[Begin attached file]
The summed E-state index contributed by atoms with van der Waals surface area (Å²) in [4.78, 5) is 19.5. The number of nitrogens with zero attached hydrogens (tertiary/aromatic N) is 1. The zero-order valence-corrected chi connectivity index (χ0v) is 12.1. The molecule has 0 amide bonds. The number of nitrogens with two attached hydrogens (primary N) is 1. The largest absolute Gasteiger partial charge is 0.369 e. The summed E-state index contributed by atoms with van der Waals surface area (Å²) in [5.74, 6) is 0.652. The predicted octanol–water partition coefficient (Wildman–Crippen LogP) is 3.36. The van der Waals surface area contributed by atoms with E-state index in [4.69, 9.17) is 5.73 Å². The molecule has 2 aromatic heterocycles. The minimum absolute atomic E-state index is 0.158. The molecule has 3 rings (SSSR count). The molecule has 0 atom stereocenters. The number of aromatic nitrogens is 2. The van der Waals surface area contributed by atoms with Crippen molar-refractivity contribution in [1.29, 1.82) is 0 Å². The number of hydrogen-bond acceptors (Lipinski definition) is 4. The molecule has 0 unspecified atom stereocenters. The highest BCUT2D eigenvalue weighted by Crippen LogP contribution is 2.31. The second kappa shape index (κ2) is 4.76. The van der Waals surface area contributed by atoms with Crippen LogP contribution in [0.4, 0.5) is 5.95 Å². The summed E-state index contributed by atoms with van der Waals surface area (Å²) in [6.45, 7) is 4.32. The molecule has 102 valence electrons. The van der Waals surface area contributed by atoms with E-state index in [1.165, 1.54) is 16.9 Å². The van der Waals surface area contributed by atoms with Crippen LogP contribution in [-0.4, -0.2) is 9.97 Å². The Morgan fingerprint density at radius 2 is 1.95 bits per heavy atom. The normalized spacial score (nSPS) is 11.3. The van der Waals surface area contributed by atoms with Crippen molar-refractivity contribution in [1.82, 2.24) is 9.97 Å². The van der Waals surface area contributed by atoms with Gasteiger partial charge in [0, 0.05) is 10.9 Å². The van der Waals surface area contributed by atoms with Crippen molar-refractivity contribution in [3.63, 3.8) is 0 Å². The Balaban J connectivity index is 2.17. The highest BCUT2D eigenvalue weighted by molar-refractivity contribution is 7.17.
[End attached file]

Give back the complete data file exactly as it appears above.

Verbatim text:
The summed E-state index contributed by atoms with van der Waals surface area (Å²) in [4.78, 5) is 19.5. The number of nitrogens with zero attached hydrogens (tertiary/aromatic N) is 1. The zero-order valence-corrected chi connectivity index (χ0v) is 12.1. The molecule has 0 amide bonds. The number of nitrogens with two attached hydrogens (primary N) is 1. The largest absolute Gasteiger partial charge is 0.369 e. The summed E-state index contributed by atoms with van der Waals surface area (Å²) in [5.74, 6) is 0.652. The predicted octanol–water partition coefficient (Wildman–Crippen LogP) is 3.36. The van der Waals surface area contributed by atoms with E-state index in [4.69, 9.17) is 5.73 Å². The molecule has 2 aromatic heterocycles. The minimum absolute atomic E-state index is 0.158. The molecule has 3 rings (SSSR count). The molecule has 0 atom stereocenters. The number of aromatic nitrogens is 2. The van der Waals surface area contributed by atoms with Crippen molar-refractivity contribution in [1.29, 1.82) is 0 Å². The number of hydrogen-bond acceptors (Lipinski definition) is 4. The molecule has 0 unspecified atom stereocenters. The highest BCUT2D eigenvalue weighted by Crippen LogP contribution is 2.31. The second kappa shape index (κ2) is 4.76. The van der Waals surface area contributed by atoms with Crippen LogP contribution in [0.4, 0.5) is 5.95 Å². The summed E-state index contributed by atoms with van der Waals surface area (Å²) in [6.45, 7) is 4.32. The molecule has 102 valence electrons. The van der Waals surface area contributed by atoms with E-state index in [1.165, 1.54) is 16.9 Å². The van der Waals surface area contributed by atoms with Crippen LogP contribution in [-0.4, -0.2) is 9.97 Å². The Morgan fingerprint density at radius 2 is 1.95 bits per heavy atom. The normalized spacial score (nSPS) is 11.3. The van der Waals surface area contributed by atoms with Crippen molar-refractivity contribution in [1.82, 2.24) is 9.97 Å². The van der Waals surface area contributed by atoms with Gasteiger partial charge in [0, 0.05) is 10.9 Å². The van der Waals surface area contributed by atoms with Crippen molar-refractivity contribution in [3.63, 3.8) is 0 Å². The Balaban J connectivity index is 2.17. The highest BCUT2D eigenvalue weighted by molar-refractivity contribution is 7.17.